The Holy Trinity Anglican Church, a rendered brick building situated in Davy Street, Taradale, was constructed in 1859 and replaced an earlier, 1856, timber church which became used as the Sunday School and Church Hall, a function which it has retained to this day. The current church was constructed to the design of architect and surveyor, Thomas Turner in an early Gothic revival style, popular for church design during the nineteenth century and styled after English parish churches.
The Holy Trinity Anglican Church and Sunday School Hall at Taradale is of historical and architectural importance to the state of Victoria.
The church and hall are an important element of the early development of the Taradale area as a result of the goldfields in central Victoria. The buildings illustrate the growth of the town, like many other goldmining centres, from a temporary settlement of timber buildings, to an established centre of population and with the construction of permanent structures. The Taradale Church of England site illustrates both phases of the town's early development.
The Holy Trinity Anglican Church is of architectural merit as a well designed example of the picturesque Gothic. Picturesqueness, an essential characteristic of successful Gothic buildings, is a guiding concern of the design of the Taradale Anglican Church, which employs its elevated site and surrounding vegetation to emphasise the vertical aspects of the building, its importance in the town and its spiritual associations. The composition of the building is interesting with an unusual treatment of the west front. The building contains many features of significance including early timber pews, early coloured and stained glazing, moveable lectern, pulpit, an honour board and a marble memorial tablet.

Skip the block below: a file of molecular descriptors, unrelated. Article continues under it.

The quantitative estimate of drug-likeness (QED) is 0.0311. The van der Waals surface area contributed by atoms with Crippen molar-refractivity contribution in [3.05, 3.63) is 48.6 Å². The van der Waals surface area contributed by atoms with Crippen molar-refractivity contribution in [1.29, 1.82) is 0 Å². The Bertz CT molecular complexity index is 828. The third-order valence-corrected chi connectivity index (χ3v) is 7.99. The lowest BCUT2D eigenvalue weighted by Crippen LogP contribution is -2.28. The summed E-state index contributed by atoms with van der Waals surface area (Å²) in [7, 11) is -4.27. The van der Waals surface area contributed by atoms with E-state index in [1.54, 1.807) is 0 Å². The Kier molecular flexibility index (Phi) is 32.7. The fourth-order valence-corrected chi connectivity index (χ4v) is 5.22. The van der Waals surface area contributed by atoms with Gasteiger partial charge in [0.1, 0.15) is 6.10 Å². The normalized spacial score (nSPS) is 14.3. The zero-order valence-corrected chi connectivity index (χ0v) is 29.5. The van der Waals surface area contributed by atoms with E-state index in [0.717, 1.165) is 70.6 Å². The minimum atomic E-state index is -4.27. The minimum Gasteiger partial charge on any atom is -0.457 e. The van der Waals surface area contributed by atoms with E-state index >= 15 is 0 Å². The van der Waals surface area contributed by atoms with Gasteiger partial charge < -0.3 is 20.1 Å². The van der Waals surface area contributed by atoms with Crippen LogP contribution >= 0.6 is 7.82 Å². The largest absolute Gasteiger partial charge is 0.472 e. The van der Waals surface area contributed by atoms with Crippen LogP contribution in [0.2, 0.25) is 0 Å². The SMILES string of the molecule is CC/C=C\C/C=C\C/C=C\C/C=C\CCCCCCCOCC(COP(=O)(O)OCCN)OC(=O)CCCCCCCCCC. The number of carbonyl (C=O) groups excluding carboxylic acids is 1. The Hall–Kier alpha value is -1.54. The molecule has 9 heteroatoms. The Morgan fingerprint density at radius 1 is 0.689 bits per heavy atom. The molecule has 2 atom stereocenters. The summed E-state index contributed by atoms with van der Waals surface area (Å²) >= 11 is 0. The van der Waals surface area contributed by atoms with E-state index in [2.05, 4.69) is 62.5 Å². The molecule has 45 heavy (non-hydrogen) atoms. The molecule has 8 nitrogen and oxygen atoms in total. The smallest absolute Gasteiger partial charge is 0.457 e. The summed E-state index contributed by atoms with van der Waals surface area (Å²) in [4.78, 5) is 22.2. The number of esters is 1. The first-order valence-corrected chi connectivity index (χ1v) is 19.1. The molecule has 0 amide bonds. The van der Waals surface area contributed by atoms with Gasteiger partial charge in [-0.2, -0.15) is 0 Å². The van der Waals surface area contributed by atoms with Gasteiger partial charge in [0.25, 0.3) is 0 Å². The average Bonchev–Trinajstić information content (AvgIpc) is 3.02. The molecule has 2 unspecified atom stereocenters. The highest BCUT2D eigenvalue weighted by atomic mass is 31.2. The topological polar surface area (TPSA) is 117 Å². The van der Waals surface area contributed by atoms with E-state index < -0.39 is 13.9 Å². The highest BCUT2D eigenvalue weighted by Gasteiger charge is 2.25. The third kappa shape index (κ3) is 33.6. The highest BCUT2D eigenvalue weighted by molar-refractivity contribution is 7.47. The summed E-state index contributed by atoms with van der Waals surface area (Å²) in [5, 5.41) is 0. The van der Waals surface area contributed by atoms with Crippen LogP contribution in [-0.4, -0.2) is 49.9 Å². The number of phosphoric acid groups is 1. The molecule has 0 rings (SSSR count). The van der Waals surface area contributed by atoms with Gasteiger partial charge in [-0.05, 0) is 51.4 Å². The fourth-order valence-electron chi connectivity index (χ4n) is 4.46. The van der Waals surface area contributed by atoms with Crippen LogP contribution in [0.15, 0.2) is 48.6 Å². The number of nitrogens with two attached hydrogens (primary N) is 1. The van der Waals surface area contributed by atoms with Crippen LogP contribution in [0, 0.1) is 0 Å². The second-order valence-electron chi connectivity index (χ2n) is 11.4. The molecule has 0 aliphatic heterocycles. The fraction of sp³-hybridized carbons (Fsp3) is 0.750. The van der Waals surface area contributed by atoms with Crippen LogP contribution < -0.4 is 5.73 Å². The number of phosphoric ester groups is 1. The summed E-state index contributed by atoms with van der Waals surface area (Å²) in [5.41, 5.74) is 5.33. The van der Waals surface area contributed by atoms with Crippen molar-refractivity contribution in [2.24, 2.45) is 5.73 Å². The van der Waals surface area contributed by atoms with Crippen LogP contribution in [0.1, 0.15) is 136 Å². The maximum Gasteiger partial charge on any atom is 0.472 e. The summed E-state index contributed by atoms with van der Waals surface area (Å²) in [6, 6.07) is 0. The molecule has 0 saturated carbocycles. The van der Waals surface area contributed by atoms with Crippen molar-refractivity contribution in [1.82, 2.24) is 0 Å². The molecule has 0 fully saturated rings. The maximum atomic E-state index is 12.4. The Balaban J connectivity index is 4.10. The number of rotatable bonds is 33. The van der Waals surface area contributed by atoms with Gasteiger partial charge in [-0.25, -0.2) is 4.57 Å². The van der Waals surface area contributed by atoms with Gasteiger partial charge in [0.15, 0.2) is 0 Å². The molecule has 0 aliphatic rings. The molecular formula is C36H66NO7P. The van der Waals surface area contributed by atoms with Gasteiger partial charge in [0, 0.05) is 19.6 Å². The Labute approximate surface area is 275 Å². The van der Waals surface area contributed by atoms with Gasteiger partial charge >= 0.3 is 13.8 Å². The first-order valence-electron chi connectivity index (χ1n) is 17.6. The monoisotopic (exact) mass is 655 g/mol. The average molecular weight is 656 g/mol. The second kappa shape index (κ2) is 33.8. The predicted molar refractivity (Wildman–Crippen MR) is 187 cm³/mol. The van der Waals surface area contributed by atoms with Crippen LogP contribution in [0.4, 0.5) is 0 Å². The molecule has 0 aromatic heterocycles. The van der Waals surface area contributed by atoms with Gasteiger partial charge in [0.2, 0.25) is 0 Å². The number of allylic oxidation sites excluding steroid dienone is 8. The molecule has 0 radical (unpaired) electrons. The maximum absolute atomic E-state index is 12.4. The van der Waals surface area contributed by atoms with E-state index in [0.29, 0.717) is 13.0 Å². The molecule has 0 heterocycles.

HOLY TRINITY ANGLICAN CHURCH AND SUNDAY SCHOOL HALL - Permit Exemptions
EXEMPTIONS FROM PERMITS:
(Classes of works or activities which may be undertaken without a permit under
Part 4 of the Heritage Act 1995)
Installation of carpet floor coverings is permit exempt except over tiled and
marbled areas. Carpet must be in heritage theme.
Installation/removal of floor coverings is permit exempt
Interior painting, wall papering to walls and ceilings is exempt providing
painting/papering does not remove evidence of the building's original paint
and other existing decoarative surfaces.
Installation of curtain tracks, rods blinds and other window dressings is
Refurbishment of bathrooms and toilets including removal of existing sanitary
fixtures and associated piping, mirrors, and installation of new fixtures is
permit exempt provided new plumbing is not externally exposed..
Removal/installation of kitchen benches and fixtures (stoves, dishwashers
etc.) , including associated plumbing and wiring is permit exempt provided new
plumbing is not externally exposed.
Installation of hydronic, or concealed radiant (Ceiling Foil Radiant Heating
or under carpet heating) type heating, is permit exempt provided that the
installation does not damage existing skirtings, architraves and the location
heating unit (boiler etc) is concealed from view.
Re-wiring is permit exempt provided that all new wiring is fully concealed and
any original light switches, pull cords or GPO's are retained in-situ.
Installation of hooks, nails and other devices for hanging of paintings,
mirrors, and other wall-mounted works of art are permit exempt.
Installation of bulk insulation to the roof space is permit exempt.
Installation of smoke detectors is permit exempt.
Removal of extraneous wiring and aerials is permit exempt
Ideally all buildings/objects/trees/complexes on the Register should have a
Conservation Plan prepared by a suitably qualified practictioner and to the
standards of the Burra Charter.
Consultants preparing a conservation plan are encouraged to address the
possibility of permits exemptions